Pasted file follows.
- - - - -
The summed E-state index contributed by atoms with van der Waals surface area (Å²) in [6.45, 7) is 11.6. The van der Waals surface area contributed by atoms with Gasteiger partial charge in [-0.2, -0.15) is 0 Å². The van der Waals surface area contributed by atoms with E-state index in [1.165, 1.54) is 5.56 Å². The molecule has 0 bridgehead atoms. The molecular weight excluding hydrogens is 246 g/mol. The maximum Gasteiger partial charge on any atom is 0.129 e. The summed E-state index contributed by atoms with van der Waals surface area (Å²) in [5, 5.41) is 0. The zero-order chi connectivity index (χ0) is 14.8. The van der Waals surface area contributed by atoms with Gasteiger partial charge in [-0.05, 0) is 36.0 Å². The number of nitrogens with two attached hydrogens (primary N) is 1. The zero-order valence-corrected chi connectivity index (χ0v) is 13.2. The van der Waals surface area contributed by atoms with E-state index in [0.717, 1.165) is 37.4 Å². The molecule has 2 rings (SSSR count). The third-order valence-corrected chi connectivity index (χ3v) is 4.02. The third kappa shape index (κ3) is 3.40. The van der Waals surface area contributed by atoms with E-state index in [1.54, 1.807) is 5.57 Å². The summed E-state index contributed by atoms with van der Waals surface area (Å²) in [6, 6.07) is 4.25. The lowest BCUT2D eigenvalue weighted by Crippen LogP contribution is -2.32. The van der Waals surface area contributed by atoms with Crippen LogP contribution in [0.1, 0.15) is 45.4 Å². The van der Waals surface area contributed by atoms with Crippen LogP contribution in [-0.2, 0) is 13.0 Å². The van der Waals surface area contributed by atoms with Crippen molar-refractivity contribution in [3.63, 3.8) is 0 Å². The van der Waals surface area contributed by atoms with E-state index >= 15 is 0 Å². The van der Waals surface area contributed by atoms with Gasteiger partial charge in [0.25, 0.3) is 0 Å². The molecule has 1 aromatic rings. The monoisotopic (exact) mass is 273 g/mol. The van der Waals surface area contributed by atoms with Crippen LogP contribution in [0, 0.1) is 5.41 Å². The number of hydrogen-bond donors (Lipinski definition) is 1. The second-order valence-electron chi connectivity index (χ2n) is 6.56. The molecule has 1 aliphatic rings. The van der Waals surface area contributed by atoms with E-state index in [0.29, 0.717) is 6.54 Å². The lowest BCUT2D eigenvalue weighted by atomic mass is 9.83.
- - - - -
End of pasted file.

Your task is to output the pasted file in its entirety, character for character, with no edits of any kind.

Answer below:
The summed E-state index contributed by atoms with van der Waals surface area (Å²) in [6.45, 7) is 11.6. The van der Waals surface area contributed by atoms with Gasteiger partial charge in [-0.2, -0.15) is 0 Å². The van der Waals surface area contributed by atoms with E-state index in [1.165, 1.54) is 5.56 Å². The molecule has 0 bridgehead atoms. The molecular weight excluding hydrogens is 246 g/mol. The maximum Gasteiger partial charge on any atom is 0.129 e. The summed E-state index contributed by atoms with van der Waals surface area (Å²) in [5, 5.41) is 0. The zero-order chi connectivity index (χ0) is 14.8. The van der Waals surface area contributed by atoms with Gasteiger partial charge in [-0.05, 0) is 36.0 Å². The number of nitrogens with two attached hydrogens (primary N) is 1. The zero-order valence-corrected chi connectivity index (χ0v) is 13.2. The van der Waals surface area contributed by atoms with E-state index in [0.717, 1.165) is 37.4 Å². The molecule has 2 rings (SSSR count). The third-order valence-corrected chi connectivity index (χ3v) is 4.02. The third kappa shape index (κ3) is 3.40. The van der Waals surface area contributed by atoms with E-state index in [1.54, 1.807) is 5.57 Å². The summed E-state index contributed by atoms with van der Waals surface area (Å²) in [6, 6.07) is 4.25. The lowest BCUT2D eigenvalue weighted by Crippen LogP contribution is -2.32. The van der Waals surface area contributed by atoms with Crippen LogP contribution in [0.1, 0.15) is 45.4 Å². The van der Waals surface area contributed by atoms with Crippen LogP contribution in [-0.2, 0) is 13.0 Å². The van der Waals surface area contributed by atoms with Crippen molar-refractivity contribution in [3.63, 3.8) is 0 Å². The van der Waals surface area contributed by atoms with E-state index >= 15 is 0 Å². The van der Waals surface area contributed by atoms with Gasteiger partial charge in [0.25, 0.3) is 0 Å². The molecule has 1 aromatic rings. The monoisotopic (exact) mass is 273 g/mol. The van der Waals surface area contributed by atoms with Crippen LogP contribution in [0, 0.1) is 5.41 Å². The number of hydrogen-bond donors (Lipinski definition) is 1. The second-order valence-electron chi connectivity index (χ2n) is 6.56. The molecule has 1 aliphatic rings. The van der Waals surface area contributed by atoms with E-state index in [0.29, 0.717) is 6.54 Å². The lowest BCUT2D eigenvalue weighted by atomic mass is 9.83.